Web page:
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5 Powerful Financial Goals for Couples

Financial goals for couples
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Working towards financial goals as a couple means having a shared goal, something to work towards, to encourage each other and hold each other accountable. 

In this guest post, Karen Hackman, a finance coach and the founder of Money and Marriage will cover five powerful financial goals for couples.

1. Talk about money

I firmly believe that you have to talk about money BEFORE you get married. If you are talking about marriage but haven’t talked about money, then press pause on your marriage talks and talk about money!

What are your earliest money memories?

How much do you save and invest each month?

Do you have any debt? 

What does your rich life look like? 

It’s by getting to know each other’s thoughts and values when it comes to money, that you can really get to know each other.

Related: How to navigate finances as a new couple

What if your spouse doesn’t want to talk about money?

If you are struggling to talk to your spouse about money, my FREE E-book How To Get On The Same Financial Page as Your Spouse is a great resource to get started. It’s designed to help you navigate the complexities of money management and create a unified approach to your finances.

And then, when you are both on the same financial page…

2. Set financial goals as a couple

I know that goal setting is not everyone’s cup of tea and that’s ok, but just bear with me for a moment. 

When you set financial goals as a couple, you are working towards something as a team. You are encouraging each other and holding each other accountable.

Short-term financial goals

Your short-term goals should consist of creating a budget, clearing your debts, and starting an emergency fund. 

Once you figure out a budget, it’s important to start thinking about how you can reduce your debt. Once your debt has been cleared, you could then put that money towards some of your mid-term and long-term goals.

Mid-term financial goals

Mid-term goals are what tie your short-term and long-term goals together. Some mid-term goals may be to finish paying off your student loans, save for your first home, or save for your dream holiday!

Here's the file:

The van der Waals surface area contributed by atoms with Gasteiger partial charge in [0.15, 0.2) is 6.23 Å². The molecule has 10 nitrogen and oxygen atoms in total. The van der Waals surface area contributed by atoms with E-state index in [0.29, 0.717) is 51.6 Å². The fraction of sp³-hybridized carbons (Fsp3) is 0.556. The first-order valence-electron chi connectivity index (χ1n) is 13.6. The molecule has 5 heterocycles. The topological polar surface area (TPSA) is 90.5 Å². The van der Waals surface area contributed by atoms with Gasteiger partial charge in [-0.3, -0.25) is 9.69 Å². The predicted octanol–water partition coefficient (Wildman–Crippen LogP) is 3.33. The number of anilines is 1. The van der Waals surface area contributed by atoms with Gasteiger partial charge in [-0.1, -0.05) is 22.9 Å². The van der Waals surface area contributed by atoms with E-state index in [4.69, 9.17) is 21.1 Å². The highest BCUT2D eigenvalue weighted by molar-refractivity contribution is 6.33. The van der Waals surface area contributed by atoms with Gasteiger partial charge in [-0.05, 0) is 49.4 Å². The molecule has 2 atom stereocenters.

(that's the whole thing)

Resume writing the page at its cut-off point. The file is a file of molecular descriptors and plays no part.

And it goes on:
Keeping with your budget and paying off the majority of your debt during your short-term goals, will give you more cash flow to set aside into a savings account to make some of your mid-term goals a reality. 

Something that is often overlooked is to plan for the unexpected and ensure you have adequate and appropriate insurance for your needs (such as life and disability insurance). This way, if the unexpected happens, you are covered, which can offer you some peace of mind.

Long-term financial goals

Some examples of long-term goals include: paying off your mortgage, saving for your child(ren)’s education, and retirement.

When you have children, you always feel like you have forever to start saving for their education fund; however, in the blink of an eye, they are eighteen and graduating from school! Setting up an investment account as a long-term goal will help you prepare for that day.

A popular long-term goal is to be mortgage-free before retiring. Once that financial freedom happens, it allows you to set more money away, allowing you to enjoy your retirement years to the full.

Lastly, saving for retirement is the most important long-term goal. When you are twenty with your first job, retirement seems so far away, but before you know it, the day is here! Setting up a pension at a young age ensures that you’ll have a more comfortable retirement and the financial freedom to enjoy it!

Related: How to set and smash your financial goals with the 10X Rule

3. Make a budget together and track your spending

Once you’ve set up your financial goals as a couple, it’s important to make a budget. A budget is telling your money where to go instead of wondering where it went! 

When we started budgeting together, we could clearly see the bigger picture and how much money was being wasted on unnecessary things. 

We were able to channel our money into the things that were important to us. 

To get started with your budgeting journey, you might find my ready-made budgeting spreadsheet template useful.

Managing finances as a couple

4. Live on less than you earn